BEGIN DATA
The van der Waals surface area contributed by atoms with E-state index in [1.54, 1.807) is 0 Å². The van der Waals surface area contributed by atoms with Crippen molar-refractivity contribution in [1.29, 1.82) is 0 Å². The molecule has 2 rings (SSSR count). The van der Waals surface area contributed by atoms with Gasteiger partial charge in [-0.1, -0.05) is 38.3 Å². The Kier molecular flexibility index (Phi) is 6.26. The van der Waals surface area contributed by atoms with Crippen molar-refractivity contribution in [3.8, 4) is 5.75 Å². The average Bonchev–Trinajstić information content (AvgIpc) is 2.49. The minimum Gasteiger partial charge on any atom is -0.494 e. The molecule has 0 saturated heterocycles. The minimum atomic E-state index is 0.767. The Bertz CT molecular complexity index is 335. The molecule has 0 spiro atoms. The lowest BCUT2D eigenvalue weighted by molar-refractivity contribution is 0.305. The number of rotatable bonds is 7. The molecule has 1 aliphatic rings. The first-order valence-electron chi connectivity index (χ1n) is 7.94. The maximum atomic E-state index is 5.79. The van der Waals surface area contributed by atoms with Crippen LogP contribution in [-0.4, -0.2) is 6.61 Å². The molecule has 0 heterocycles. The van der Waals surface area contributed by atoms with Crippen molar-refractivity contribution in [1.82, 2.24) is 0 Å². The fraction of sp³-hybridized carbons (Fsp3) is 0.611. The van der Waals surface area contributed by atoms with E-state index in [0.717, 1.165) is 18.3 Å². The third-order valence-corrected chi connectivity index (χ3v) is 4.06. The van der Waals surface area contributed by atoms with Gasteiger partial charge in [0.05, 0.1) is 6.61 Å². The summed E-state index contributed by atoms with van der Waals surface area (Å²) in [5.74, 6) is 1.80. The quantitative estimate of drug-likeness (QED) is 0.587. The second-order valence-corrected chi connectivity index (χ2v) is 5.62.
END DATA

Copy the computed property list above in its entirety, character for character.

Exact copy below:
The van der Waals surface area contributed by atoms with E-state index in [1.54, 1.807) is 0 Å². The van der Waals surface area contributed by atoms with Crippen molar-refractivity contribution in [1.29, 1.82) is 0 Å². The molecule has 2 rings (SSSR count). The van der Waals surface area contributed by atoms with Gasteiger partial charge in [-0.1, -0.05) is 38.3 Å². The Kier molecular flexibility index (Phi) is 6.26. The van der Waals surface area contributed by atoms with Crippen molar-refractivity contribution in [3.8, 4) is 5.75 Å². The average Bonchev–Trinajstić information content (AvgIpc) is 2.49. The minimum Gasteiger partial charge on any atom is -0.494 e. The molecule has 0 saturated heterocycles. The minimum atomic E-state index is 0.767. The Bertz CT molecular complexity index is 335. The molecule has 0 spiro atoms. The lowest BCUT2D eigenvalue weighted by molar-refractivity contribution is 0.305. The number of rotatable bonds is 7. The molecule has 1 aliphatic rings. The first-order valence-electron chi connectivity index (χ1n) is 7.94. The maximum atomic E-state index is 5.79. The van der Waals surface area contributed by atoms with Crippen LogP contribution in [-0.4, -0.2) is 6.61 Å². The molecule has 0 heterocycles. The van der Waals surface area contributed by atoms with Crippen molar-refractivity contribution in [1.82, 2.24) is 0 Å². The fraction of sp³-hybridized carbons (Fsp3) is 0.611. The van der Waals surface area contributed by atoms with E-state index in [0.717, 1.165) is 18.3 Å². The third-order valence-corrected chi connectivity index (χ3v) is 4.06. The van der Waals surface area contributed by atoms with Gasteiger partial charge in [0.05, 0.1) is 6.61 Å². The summed E-state index contributed by atoms with van der Waals surface area (Å²) in [5.74, 6) is 1.80. The quantitative estimate of drug-likeness (QED) is 0.587. The second-order valence-corrected chi connectivity index (χ2v) is 5.62.